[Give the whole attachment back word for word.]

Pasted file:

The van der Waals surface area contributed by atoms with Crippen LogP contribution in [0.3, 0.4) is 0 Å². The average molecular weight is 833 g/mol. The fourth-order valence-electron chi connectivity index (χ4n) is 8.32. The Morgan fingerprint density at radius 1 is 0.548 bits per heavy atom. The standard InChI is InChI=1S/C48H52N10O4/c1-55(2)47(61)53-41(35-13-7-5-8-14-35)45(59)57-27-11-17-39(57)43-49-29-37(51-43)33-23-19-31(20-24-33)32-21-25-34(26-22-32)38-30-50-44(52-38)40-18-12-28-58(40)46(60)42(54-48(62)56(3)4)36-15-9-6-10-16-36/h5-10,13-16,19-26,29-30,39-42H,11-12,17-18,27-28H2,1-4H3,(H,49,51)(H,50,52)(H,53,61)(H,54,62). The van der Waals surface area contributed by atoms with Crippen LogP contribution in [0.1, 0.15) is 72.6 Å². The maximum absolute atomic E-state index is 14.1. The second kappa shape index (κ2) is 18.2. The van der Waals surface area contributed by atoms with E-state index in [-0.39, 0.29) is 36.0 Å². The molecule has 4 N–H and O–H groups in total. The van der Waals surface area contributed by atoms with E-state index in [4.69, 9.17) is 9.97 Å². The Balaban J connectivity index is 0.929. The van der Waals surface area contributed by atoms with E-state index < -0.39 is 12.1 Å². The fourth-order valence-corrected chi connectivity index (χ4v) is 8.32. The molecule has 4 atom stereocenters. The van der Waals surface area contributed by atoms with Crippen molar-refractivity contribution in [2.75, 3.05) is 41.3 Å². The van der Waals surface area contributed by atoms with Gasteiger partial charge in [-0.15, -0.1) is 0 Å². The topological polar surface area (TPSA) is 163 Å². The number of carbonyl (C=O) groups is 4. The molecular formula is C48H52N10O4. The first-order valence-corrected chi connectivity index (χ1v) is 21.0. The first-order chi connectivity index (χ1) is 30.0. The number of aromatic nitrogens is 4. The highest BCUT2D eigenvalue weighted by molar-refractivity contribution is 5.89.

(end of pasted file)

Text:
The van der Waals surface area contributed by atoms with Crippen LogP contribution in [0.3, 0.4) is 0 Å². The average molecular weight is 833 g/mol. The fourth-order valence-electron chi connectivity index (χ4n) is 8.32. The Morgan fingerprint density at radius 1 is 0.548 bits per heavy atom. The standard InChI is InChI=1S/C48H52N10O4/c1-55(2)47(61)53-41(35-13-7-5-8-14-35)45(59)57-27-11-17-39(57)43-49-29-37(51-43)33-23-19-31(20-24-33)32-21-25-34(26-22-32)38-30-50-44(52-38)40-18-12-28-58(40)46(60)42(54-48(62)56(3)4)36-15-9-6-10-16-36/h5-10,13-16,19-26,29-30,39-42H,11-12,17-18,27-28H2,1-4H3,(H,49,51)(H,50,52)(H,53,61)(H,54,62). The van der Waals surface area contributed by atoms with Crippen LogP contribution in [0.1, 0.15) is 72.6 Å². The maximum absolute atomic E-state index is 14.1. The second kappa shape index (κ2) is 18.2. The van der Waals surface area contributed by atoms with E-state index in [-0.39, 0.29) is 36.0 Å². The molecule has 4 N–H and O–H groups in total. The van der Waals surface area contributed by atoms with E-state index in [4.69, 9.17) is 9.97 Å². The Balaban J connectivity index is 0.929. The van der Waals surface area contributed by atoms with E-state index < -0.39 is 12.1 Å². The fourth-order valence-corrected chi connectivity index (χ4v) is 8.32. The molecule has 4 atom stereocenters. The van der Waals surface area contributed by atoms with Crippen molar-refractivity contribution in [2.75, 3.05) is 41.3 Å². The van der Waals surface area contributed by atoms with Gasteiger partial charge in [-0.15, -0.1) is 0 Å². The topological polar surface area (TPSA) is 163 Å². The number of carbonyl (C=O) groups is 4. The molecular formula is C48H52N10O4. The first-order valence-corrected chi connectivity index (χ1v) is 21.0. The first-order chi connectivity index (χ1) is 30.0. The number of aromatic nitrogens is 4. The highest BCUT2D eigenvalue weighted by molar-refractivity contribution is 5.89.